Marketwatch/The Seattle Times reports on the looming 21 percent cut to physicians' Medicare payments. "The cut was to take effect March 1 until Congress delayed it by 30 days. The Senate then voted last Wednesday to postpone the cut an additional six months as part of a larger bill that extends unemployment benefits. The measure now moves to the House." Yet despite the confusion and media attention on when -- or if -- such a reduction in reimbursements will come, "most beneficiaries can find the care they need, experts said. In fact, Medicare patients have an easier time finding doctors than their privately insured counterparts who are age 50 to 64, according to the new annual report from the Medicare Payment Advisory Commission, an independent group that advises Congress. Only 6 percent of Medicare beneficiaries looked for a new primary-care physician in 2009. Within that group, 12 percent said finding a doctor to treat them proved to be a big problem, the study found. That compares with 8 percent of privately insured people ages 50 to 64 who looked for a new primary-care doctor last year, 21 percent of whom said finding one was a big problem. The number of Medicare beneficiaries reporting a problem finding a doctor last year represented less than 2 percent of the total Medicare population, according to Medpac" (Gerencher, 3/16).
NPR reports on specific changes in Medicare payments that will impact cardiologists. "A move by the agency that oversees Medicare to cut payments Jan. 1 for certain cardiac procedures has resulted in cardiologists suing the federal government. Their push back is an example of how difficult it is to make even small changes in the health care system" (Silberner, 3/16).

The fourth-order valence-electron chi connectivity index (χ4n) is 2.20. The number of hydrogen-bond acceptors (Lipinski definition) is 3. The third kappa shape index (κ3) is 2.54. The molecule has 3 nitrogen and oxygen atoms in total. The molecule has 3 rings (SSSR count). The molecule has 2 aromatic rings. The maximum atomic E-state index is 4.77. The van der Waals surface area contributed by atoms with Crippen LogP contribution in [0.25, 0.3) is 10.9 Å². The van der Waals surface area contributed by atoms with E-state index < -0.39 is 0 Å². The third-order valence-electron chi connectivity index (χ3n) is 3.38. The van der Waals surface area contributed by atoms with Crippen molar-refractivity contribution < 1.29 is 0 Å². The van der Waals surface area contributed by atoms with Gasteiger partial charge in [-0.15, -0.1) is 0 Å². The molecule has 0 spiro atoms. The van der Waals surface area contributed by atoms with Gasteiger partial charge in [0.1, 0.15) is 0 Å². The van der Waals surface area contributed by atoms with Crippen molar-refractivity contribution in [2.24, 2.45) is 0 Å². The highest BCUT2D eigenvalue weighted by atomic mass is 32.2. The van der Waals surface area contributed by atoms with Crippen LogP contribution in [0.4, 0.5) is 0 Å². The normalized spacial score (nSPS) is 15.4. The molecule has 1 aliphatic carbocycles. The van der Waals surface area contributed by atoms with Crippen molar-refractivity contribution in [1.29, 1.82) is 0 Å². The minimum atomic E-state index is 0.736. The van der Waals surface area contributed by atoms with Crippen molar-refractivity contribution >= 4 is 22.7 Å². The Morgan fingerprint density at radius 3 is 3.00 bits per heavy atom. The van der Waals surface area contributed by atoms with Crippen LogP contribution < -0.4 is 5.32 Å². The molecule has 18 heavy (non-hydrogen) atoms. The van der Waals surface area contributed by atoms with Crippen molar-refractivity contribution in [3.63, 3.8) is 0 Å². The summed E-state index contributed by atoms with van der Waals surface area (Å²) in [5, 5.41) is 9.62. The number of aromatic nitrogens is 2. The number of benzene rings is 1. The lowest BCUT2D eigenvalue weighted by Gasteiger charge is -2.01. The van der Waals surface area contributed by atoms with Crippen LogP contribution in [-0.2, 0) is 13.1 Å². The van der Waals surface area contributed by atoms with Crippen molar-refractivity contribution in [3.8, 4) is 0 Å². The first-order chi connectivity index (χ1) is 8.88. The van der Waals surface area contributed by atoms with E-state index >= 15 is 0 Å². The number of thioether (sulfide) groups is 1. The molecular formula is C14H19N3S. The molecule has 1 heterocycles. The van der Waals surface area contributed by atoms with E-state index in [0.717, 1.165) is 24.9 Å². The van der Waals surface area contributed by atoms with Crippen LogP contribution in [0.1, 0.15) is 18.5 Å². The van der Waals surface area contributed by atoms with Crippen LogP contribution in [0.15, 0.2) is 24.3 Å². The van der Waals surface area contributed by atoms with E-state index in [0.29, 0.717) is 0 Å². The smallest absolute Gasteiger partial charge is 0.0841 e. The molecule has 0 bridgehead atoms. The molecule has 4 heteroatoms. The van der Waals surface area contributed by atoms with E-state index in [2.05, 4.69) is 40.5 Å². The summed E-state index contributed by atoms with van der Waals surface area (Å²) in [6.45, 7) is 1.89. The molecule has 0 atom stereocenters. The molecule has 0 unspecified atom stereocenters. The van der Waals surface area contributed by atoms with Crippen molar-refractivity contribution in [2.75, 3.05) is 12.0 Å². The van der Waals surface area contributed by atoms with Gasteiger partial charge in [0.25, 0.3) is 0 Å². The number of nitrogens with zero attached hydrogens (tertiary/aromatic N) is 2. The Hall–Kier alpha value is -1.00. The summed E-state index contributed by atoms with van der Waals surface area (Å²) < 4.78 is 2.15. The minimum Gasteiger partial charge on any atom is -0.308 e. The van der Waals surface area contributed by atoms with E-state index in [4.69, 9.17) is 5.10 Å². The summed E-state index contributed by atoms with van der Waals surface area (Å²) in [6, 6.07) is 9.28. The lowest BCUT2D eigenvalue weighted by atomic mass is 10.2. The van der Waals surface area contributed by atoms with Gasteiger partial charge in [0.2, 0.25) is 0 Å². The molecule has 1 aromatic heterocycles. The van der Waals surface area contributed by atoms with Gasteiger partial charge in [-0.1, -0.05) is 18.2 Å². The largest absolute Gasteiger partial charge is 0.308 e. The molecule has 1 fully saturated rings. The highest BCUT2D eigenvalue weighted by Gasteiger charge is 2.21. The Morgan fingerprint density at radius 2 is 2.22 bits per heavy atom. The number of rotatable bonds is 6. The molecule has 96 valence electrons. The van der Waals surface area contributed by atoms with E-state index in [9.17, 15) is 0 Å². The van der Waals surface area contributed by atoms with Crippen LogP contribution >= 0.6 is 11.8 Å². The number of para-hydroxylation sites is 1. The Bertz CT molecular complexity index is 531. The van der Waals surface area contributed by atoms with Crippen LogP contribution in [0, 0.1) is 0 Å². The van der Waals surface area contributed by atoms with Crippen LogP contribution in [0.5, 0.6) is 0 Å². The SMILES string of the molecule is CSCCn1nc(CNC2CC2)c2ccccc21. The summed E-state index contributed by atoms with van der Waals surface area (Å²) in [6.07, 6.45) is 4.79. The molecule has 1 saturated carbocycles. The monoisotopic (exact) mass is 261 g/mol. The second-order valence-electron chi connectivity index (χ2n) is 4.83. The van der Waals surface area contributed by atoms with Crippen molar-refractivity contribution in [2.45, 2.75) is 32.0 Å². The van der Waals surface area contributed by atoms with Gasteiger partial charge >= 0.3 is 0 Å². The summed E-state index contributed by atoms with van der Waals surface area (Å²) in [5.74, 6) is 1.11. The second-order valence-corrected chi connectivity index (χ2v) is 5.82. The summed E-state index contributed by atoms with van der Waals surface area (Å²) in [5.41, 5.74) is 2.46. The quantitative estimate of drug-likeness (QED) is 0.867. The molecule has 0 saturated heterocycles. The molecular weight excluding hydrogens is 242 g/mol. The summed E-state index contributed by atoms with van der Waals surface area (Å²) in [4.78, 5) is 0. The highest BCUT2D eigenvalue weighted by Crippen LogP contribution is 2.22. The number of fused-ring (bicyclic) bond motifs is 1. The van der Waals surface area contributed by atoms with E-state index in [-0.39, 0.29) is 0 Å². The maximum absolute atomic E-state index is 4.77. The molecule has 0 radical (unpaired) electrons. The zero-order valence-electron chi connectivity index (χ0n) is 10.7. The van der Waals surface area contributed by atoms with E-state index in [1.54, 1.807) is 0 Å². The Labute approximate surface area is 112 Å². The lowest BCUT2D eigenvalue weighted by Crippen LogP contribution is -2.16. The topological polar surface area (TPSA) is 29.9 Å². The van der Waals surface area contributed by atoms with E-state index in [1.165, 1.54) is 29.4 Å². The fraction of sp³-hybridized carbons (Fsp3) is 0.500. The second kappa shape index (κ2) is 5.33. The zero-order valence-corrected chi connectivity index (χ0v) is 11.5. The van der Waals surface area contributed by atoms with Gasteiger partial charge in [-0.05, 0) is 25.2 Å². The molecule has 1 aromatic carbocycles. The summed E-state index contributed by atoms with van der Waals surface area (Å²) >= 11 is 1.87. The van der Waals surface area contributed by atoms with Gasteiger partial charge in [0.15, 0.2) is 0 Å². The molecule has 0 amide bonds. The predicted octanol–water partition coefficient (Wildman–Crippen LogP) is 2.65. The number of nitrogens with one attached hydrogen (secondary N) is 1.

Kaiser Health News/NPR Shots Blog reports on how one California cardiology group is dealing with these steep Medicare cuts. The group has enlisted "a tactic that may irk patients who already face soaring health costs in that state: Beginning April 1, Pacific Heart Institute, in Santa Monica, will charge some patients annual fees ranging from $500 to $7,500, in addition to the regular fees paid by patients and insurers. These steep fees provide an unusually vivid example of a phenomenon called 'cost-shifting,' one of the many reasons economists say your health insurance costs so much. The premise is that doctors and hospitals charge privately-insured patients higher rates to make up for the lower fees paid by Medicare and other public programs, as well as uncompensated care for uninsured people. The new annual fees were announced in a Feb. 25 letter to patients of the nine-doctor cardiology group" and "will offset recent cuts to Medicare, the letter says" (Weaver, 3/16).